From Steve: Dwight thanks for the e-mail on the insurance stamp. I appreciate the information. What you got off of the forum was only part of the story. Claas and I were in contact via private e-mail. He was going to try and send me a 250 MB file containing one of the books. Needless to say the entire e-mail system between here and Germany choked then crashed. So what we decided to do was to have Claas just snail-mail me a CD, which am hoping will arrive soon.
From Dwight: Did you contact the British National Archives regarding ROOM 40 intercepts for the period 26 August-18 September? And have you gotten an answer? My guess is that since Konig used the SKM code for his position reports, Schwartzkopf did too.
From Steve: no I haven't sent out e-mail yet. I've been waiting in your input. I am glad I did. I think what I'll try working on now is just having them check on the log from G.13. This encounter is also poorly documented in Edwyn Gray's book. However, you just don't shoot off five expenses torpedoes go home and say your target practicing. The Admiralty will string you by your thumbs. I really think this one deserves a little bit more of a look. If the times and locations matchup there just made me something here. This whole undertakings been a longshot, but I'm willing to take a look.
Now that we know the range of the Deutschland/Bremen's radio I would be curious to know how often the Deutschland checked in with Germany on its crossings. Was there a regular schedule? If they had a regular schedule for checking in and the Bremen lost contact after two messages were sent we could calculate the distance traveled and come up with a rough guess for search area for each of the possible routes it took. There is also the possibility that the Bremen was experiencing radio trouble and that Germany could not receive its signal, but Room 40 may have picked it up. As straightforward as this sounds, it would require much more research in the records. I may need to send my minions.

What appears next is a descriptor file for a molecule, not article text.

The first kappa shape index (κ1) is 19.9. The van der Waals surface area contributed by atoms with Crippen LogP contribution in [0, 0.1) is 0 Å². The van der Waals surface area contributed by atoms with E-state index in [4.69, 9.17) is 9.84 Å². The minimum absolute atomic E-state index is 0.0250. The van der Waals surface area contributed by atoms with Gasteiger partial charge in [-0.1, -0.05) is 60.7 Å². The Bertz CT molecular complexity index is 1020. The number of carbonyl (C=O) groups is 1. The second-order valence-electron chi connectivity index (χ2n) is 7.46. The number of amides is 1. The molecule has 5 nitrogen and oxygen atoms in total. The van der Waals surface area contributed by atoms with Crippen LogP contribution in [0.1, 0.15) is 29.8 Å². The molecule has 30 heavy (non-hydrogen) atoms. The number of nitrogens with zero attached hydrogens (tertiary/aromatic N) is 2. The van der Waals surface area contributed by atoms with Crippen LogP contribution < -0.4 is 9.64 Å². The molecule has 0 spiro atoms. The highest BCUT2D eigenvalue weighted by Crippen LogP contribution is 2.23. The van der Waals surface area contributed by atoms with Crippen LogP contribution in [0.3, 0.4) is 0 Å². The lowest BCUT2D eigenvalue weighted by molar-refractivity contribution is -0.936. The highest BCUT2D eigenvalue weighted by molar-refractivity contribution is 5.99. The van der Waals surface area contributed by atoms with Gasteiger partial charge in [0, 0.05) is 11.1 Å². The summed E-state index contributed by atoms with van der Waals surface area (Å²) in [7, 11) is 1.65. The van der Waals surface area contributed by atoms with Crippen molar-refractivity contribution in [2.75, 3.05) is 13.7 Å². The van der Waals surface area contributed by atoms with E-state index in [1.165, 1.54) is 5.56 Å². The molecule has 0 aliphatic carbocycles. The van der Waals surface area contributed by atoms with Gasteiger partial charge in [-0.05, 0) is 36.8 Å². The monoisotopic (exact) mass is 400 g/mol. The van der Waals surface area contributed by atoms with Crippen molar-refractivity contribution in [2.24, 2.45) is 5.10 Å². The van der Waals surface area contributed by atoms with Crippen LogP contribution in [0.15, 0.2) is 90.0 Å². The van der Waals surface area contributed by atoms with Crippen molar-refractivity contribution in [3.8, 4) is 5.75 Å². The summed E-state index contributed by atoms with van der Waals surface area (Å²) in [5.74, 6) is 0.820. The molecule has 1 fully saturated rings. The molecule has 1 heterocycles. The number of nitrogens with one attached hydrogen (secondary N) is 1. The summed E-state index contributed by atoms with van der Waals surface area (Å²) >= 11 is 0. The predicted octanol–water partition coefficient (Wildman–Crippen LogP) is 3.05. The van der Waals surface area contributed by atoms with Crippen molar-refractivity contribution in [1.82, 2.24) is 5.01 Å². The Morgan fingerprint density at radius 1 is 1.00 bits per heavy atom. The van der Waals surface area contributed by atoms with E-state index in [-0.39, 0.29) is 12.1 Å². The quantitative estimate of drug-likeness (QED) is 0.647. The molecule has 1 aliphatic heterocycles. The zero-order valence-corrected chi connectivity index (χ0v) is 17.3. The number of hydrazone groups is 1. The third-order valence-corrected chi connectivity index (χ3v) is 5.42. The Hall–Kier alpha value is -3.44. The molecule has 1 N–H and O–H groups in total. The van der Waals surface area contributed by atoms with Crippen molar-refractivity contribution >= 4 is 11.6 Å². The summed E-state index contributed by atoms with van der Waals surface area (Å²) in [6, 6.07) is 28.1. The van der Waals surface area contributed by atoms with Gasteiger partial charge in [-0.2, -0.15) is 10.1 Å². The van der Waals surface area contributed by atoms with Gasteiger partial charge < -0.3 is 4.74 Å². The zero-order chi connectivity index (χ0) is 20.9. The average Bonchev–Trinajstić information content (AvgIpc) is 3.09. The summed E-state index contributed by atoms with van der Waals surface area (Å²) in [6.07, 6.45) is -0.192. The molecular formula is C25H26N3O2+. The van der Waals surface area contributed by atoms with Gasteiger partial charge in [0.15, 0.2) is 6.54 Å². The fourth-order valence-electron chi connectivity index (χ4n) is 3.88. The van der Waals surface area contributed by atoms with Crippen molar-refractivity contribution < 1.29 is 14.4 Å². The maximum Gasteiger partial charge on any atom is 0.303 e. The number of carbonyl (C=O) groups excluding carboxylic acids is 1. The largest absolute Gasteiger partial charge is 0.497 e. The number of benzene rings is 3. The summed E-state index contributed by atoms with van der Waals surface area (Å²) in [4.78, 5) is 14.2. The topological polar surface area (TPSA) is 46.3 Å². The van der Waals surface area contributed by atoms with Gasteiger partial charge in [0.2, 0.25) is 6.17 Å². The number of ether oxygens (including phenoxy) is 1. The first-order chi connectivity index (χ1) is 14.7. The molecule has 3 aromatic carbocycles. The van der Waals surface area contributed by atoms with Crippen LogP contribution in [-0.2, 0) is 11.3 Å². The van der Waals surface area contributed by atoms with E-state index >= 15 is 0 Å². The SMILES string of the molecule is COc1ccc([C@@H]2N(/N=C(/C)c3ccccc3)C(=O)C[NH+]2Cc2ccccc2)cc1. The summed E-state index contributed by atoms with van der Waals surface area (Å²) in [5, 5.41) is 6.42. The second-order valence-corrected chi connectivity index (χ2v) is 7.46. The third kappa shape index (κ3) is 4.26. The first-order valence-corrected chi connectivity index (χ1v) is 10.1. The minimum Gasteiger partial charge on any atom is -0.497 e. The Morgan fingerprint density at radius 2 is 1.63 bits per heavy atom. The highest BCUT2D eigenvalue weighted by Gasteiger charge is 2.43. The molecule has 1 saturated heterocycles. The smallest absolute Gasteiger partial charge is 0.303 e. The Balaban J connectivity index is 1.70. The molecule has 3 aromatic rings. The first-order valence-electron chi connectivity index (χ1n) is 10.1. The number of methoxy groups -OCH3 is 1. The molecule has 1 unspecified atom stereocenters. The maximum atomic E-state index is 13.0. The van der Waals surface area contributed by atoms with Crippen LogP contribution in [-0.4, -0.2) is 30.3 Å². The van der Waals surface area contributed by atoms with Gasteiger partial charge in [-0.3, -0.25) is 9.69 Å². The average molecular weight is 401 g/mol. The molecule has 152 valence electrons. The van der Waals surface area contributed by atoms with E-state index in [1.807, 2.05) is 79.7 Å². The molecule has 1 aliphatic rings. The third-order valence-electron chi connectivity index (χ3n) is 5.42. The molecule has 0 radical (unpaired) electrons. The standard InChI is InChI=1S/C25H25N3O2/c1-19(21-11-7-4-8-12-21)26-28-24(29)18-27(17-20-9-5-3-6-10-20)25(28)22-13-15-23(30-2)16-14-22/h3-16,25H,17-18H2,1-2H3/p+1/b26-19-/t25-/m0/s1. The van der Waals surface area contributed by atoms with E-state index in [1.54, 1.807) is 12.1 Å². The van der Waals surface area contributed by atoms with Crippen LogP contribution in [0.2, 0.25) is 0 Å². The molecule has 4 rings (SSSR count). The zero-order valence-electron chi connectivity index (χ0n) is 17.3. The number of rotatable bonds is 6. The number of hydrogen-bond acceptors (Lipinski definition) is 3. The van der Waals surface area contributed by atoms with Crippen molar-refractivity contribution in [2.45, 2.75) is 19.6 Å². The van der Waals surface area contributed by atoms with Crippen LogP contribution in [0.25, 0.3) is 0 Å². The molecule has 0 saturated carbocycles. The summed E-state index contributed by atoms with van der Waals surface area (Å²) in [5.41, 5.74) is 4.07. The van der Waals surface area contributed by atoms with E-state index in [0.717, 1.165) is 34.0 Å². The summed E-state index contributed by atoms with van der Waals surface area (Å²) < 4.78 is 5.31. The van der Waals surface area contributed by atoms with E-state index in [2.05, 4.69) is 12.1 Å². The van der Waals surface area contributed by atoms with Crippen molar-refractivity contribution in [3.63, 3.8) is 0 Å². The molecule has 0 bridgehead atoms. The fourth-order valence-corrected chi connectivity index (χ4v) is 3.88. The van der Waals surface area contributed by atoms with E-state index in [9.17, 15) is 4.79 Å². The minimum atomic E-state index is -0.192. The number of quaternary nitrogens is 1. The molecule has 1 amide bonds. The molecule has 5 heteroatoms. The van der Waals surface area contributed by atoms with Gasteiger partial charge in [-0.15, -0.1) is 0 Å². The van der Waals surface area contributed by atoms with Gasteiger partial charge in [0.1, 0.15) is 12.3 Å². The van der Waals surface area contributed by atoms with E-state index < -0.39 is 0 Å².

Dwight, you got me grasping at straws here. Nearly every other ship disappearance in recorded memory has something to go on. The U-Bremen’s story is one of the handful that has absolutely nothing to go on: no distress call, no witnesses, no recorded course, no wreckage, and of course no survivors, bugger! I wanted to write a book of historical fiction, hell science fiction would work just as well!
One last question for you tonight Dwight, you said that Bundesarchiv said all the records were held by NDL. Did you actually check to see if NDL had any records? Or, did you find what you needed in RG-242 and just never get back to NDL??